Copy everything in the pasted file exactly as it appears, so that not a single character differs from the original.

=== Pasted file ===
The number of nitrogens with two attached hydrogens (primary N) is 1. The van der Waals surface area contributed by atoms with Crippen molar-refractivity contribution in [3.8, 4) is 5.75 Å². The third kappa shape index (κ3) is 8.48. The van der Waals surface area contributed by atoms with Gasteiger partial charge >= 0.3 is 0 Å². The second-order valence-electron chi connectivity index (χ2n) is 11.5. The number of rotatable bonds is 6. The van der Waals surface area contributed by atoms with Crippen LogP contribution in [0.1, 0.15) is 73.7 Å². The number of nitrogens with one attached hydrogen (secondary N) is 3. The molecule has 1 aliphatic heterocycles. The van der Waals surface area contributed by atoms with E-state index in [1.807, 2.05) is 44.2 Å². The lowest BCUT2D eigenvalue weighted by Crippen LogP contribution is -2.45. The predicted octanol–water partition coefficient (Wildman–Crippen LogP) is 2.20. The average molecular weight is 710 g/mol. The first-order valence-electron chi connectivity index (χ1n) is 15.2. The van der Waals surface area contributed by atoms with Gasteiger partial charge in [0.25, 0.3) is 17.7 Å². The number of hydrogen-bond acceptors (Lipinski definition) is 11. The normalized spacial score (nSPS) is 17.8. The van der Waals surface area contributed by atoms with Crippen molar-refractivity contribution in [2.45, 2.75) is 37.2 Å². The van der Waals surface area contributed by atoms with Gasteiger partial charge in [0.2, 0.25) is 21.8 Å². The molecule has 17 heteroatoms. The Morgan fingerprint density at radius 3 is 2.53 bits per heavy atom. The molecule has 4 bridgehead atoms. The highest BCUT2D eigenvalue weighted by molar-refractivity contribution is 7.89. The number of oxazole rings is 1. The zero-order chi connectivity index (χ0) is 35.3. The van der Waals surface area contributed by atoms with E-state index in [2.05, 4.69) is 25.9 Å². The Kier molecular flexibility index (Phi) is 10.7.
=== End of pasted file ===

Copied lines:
The number of nitrogens with two attached hydrogens (primary N) is 1. The van der Waals surface area contributed by atoms with Crippen molar-refractivity contribution in [3.8, 4) is 5.75 Å². The third kappa shape index (κ3) is 8.48. The van der Waals surface area contributed by atoms with Gasteiger partial charge >= 0.3 is 0 Å². The second-order valence-electron chi connectivity index (χ2n) is 11.5. The number of rotatable bonds is 6. The van der Waals surface area contributed by atoms with Crippen LogP contribution in [0.1, 0.15) is 73.7 Å². The number of nitrogens with one attached hydrogen (secondary N) is 3. The molecule has 1 aliphatic heterocycles. The van der Waals surface area contributed by atoms with E-state index in [1.807, 2.05) is 44.2 Å². The lowest BCUT2D eigenvalue weighted by Crippen LogP contribution is -2.45. The predicted octanol–water partition coefficient (Wildman–Crippen LogP) is 2.20. The average molecular weight is 710 g/mol. The first-order valence-electron chi connectivity index (χ1n) is 15.2. The van der Waals surface area contributed by atoms with Gasteiger partial charge in [0.25, 0.3) is 17.7 Å². The number of hydrogen-bond acceptors (Lipinski definition) is 11. The normalized spacial score (nSPS) is 17.8. The van der Waals surface area contributed by atoms with Crippen molar-refractivity contribution in [2.45, 2.75) is 37.2 Å². The van der Waals surface area contributed by atoms with Gasteiger partial charge in [0.2, 0.25) is 21.8 Å². The molecule has 17 heteroatoms. The Morgan fingerprint density at radius 3 is 2.53 bits per heavy atom. The molecule has 4 bridgehead atoms. The highest BCUT2D eigenvalue weighted by molar-refractivity contribution is 7.89. The number of oxazole rings is 1. The zero-order chi connectivity index (χ0) is 35.3. The van der Waals surface area contributed by atoms with E-state index in [2.05, 4.69) is 25.9 Å². The Kier molecular flexibility index (Phi) is 10.7.